The good news is that many celebrities have now stepped forward and talked about their cellulite and stretch marks, among other body image issues. One day, I might be influenced by their resilience and will finally come to accept my flaws as part of simply being human.

Originally from Denver and now living in NYC, Angie has been writing since she was small. She lives in the Flatiron district with her partner Tanya and their mutt Sparky (always adopt!) In her spare time she loves to paint (mostly abstract) and talk to random people on the street to find out what's interesting to them.

Reader Discussion: 114 Comments

  1. Hannah Meyers

    I’m barely out of the university but I have stretchmarks as well! 😀

  2. Seriously people. Everyone has stretch marks. It’s absolutely normal. 😀

  3. While there would be a lot of options to remove stretch marks and totally eliminate them, I think that being confident and loving your body the way it is, is the best way to treat them. We have to embrace our imperfections and not care about what others think about us. That is your body, not theirs, who else would love it?

  4. I love that, unlike other magazines, this article is balanced and the moral of the story is to accept yourself. Other magazines would just compare removal options, and not talk about it being OK to have stretch marks. So, Bravo!

  5. I just realized how stretch marks are the kind of thing I worry about in myself but never notice in other people. It's weird how we worry so much about things in our own appearance that other people probably wouldn't notice otherwise!

  6. Jen Spillane

    I also don't remember a time when I didn't have stretch marks although, like the author, I believe I got them at puberty. They are very frustrating because they seem so out of your control. I just try not to think about them too much. Sometimes that's easier said than done but it's a good effort : )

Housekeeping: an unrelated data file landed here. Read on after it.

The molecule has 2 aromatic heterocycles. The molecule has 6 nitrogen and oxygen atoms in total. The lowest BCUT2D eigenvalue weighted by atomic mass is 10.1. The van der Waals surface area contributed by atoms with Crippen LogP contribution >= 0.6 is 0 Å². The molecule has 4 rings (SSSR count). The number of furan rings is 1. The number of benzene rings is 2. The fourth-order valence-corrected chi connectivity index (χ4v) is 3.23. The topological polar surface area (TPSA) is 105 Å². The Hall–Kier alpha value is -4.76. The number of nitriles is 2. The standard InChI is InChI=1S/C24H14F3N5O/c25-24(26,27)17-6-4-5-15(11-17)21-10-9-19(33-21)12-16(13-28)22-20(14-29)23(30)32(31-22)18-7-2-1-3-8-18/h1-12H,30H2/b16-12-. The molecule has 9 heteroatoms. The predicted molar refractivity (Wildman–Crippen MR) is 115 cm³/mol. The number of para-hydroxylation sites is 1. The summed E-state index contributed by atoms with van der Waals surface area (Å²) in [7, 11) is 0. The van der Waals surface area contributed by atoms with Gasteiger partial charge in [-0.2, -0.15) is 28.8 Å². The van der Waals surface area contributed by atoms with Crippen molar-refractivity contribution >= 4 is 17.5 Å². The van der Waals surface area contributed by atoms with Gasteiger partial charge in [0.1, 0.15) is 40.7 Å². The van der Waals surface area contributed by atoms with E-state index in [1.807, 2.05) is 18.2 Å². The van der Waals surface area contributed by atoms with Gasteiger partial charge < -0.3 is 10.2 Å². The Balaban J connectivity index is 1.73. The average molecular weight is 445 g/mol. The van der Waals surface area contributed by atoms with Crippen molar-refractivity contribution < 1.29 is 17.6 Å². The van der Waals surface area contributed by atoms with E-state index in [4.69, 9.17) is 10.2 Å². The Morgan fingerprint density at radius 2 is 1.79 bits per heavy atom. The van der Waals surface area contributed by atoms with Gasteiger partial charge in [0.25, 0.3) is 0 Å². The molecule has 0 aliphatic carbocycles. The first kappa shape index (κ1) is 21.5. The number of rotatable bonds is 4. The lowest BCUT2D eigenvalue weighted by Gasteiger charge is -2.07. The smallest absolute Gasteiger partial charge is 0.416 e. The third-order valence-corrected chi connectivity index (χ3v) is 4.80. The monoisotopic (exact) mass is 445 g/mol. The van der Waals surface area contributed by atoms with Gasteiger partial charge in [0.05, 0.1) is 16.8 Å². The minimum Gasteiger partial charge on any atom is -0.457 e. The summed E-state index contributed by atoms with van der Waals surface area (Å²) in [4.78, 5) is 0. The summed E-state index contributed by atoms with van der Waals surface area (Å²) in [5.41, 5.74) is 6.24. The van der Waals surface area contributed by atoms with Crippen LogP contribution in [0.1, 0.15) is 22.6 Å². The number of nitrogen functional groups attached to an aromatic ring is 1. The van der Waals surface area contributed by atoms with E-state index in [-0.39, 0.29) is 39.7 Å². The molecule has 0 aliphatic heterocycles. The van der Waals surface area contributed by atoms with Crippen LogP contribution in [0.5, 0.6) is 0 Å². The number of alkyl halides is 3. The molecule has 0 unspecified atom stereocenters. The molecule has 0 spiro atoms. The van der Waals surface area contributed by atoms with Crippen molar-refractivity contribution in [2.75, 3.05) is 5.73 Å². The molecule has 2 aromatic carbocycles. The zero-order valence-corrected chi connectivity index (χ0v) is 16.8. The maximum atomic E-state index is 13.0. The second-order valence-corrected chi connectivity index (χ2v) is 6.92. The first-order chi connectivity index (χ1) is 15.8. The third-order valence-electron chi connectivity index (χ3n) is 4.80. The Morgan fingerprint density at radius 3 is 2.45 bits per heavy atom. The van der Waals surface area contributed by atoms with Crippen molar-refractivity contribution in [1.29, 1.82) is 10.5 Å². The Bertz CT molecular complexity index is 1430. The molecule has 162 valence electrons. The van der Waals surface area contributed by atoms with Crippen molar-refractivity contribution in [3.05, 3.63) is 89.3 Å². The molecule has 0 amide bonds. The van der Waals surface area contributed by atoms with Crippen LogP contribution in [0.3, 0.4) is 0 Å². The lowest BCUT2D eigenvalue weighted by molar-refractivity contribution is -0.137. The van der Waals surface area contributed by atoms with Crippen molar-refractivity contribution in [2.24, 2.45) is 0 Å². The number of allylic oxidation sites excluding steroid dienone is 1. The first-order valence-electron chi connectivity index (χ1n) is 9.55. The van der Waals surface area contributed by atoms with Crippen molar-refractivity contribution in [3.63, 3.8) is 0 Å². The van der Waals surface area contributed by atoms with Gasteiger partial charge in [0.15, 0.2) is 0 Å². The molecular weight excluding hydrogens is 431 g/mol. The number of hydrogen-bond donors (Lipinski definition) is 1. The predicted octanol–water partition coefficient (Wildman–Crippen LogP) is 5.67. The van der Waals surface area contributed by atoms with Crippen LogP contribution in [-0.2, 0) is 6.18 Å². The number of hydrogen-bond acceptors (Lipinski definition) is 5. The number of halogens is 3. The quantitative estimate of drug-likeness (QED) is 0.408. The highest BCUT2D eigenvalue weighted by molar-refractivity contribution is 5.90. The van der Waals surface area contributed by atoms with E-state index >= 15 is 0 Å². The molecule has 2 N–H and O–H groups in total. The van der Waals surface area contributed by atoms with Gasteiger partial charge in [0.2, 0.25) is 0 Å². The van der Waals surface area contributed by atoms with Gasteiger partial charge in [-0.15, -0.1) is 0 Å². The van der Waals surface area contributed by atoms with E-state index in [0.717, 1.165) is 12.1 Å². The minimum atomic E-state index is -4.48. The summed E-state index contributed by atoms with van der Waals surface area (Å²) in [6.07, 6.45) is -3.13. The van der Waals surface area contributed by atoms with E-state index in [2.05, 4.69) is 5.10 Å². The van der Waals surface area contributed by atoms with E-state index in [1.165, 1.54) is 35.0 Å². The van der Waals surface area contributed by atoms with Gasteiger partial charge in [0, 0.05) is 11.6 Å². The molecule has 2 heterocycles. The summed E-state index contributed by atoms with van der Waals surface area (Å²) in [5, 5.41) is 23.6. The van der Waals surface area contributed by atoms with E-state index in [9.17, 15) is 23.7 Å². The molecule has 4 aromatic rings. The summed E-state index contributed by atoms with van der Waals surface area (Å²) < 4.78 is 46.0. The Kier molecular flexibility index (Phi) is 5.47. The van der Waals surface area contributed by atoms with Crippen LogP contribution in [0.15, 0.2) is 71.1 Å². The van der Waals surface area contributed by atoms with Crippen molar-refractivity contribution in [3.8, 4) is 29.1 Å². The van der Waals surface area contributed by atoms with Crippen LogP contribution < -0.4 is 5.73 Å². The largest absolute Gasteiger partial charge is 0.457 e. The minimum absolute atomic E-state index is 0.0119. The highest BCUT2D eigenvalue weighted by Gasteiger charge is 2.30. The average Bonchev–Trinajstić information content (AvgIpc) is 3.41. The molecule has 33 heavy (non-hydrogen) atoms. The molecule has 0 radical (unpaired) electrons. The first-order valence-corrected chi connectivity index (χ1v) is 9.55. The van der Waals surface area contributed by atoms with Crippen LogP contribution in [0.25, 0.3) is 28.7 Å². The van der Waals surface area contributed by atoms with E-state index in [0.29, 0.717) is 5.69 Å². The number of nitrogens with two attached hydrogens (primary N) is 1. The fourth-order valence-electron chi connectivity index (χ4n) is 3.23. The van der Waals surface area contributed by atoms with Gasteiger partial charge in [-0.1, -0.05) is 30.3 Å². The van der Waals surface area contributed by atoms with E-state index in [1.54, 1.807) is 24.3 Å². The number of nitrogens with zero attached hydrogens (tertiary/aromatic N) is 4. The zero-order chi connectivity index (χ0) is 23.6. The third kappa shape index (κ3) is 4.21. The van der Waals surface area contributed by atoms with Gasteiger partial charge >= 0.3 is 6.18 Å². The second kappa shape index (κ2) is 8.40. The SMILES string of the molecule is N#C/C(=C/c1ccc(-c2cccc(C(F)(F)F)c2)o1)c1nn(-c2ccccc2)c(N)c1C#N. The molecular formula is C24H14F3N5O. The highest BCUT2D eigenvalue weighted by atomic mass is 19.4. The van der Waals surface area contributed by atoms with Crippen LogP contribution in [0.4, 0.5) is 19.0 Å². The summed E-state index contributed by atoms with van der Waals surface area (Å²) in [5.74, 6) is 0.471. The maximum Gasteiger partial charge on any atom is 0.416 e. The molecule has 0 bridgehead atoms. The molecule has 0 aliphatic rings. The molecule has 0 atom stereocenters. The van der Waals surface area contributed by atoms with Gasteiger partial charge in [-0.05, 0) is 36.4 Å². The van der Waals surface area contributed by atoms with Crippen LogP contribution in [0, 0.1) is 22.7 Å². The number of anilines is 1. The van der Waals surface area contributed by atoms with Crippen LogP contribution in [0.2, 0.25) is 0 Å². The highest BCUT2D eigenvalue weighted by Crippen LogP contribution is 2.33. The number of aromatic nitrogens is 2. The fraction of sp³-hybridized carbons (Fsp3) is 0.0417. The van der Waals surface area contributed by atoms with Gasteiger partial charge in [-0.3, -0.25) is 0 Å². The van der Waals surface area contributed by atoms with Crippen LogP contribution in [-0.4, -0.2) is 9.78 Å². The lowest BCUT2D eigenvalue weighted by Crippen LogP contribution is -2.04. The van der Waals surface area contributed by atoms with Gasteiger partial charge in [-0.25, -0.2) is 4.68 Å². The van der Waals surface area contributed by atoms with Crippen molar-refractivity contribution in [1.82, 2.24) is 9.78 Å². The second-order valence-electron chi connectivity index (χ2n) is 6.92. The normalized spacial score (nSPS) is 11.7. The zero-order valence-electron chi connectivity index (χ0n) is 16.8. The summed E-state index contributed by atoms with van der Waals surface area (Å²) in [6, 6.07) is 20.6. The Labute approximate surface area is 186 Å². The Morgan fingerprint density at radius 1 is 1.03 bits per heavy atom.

7. I don't remember a time that I didn't have stretch marks. I had them prior to puberty. When I was heavy child I had them after I lost weight I don't even know if I received more. After so many years of wishing and searching for my zebra strips to leave, I gave up. I accepted the fact that I may have stretch marks for the rest of my life (unless lazer surgery) and I'm fine with that. No one is perfect.

  8. Courtney Watson

    Stretch marks are so frustrating but SO common. Now that I've had some of my own, I notice them on everyone and it makes me feel better. You can even get stretch marks from LOSING weight, so in a way you kindof can't win!

  9. Sandra Brown

    I have stretchmarks on my waist, hips and arms. It’s because I lost a lot of weight. I don’t know what to do about it. It bothers me sometimes but I most of the time accept that it’s just a part of who I am now.

  10. Randie Cadiogan

    I have lots of stretchmarks on my waist too. I don’t see anything wrong with it. I think of it as a “map” of where my body has been. Or something.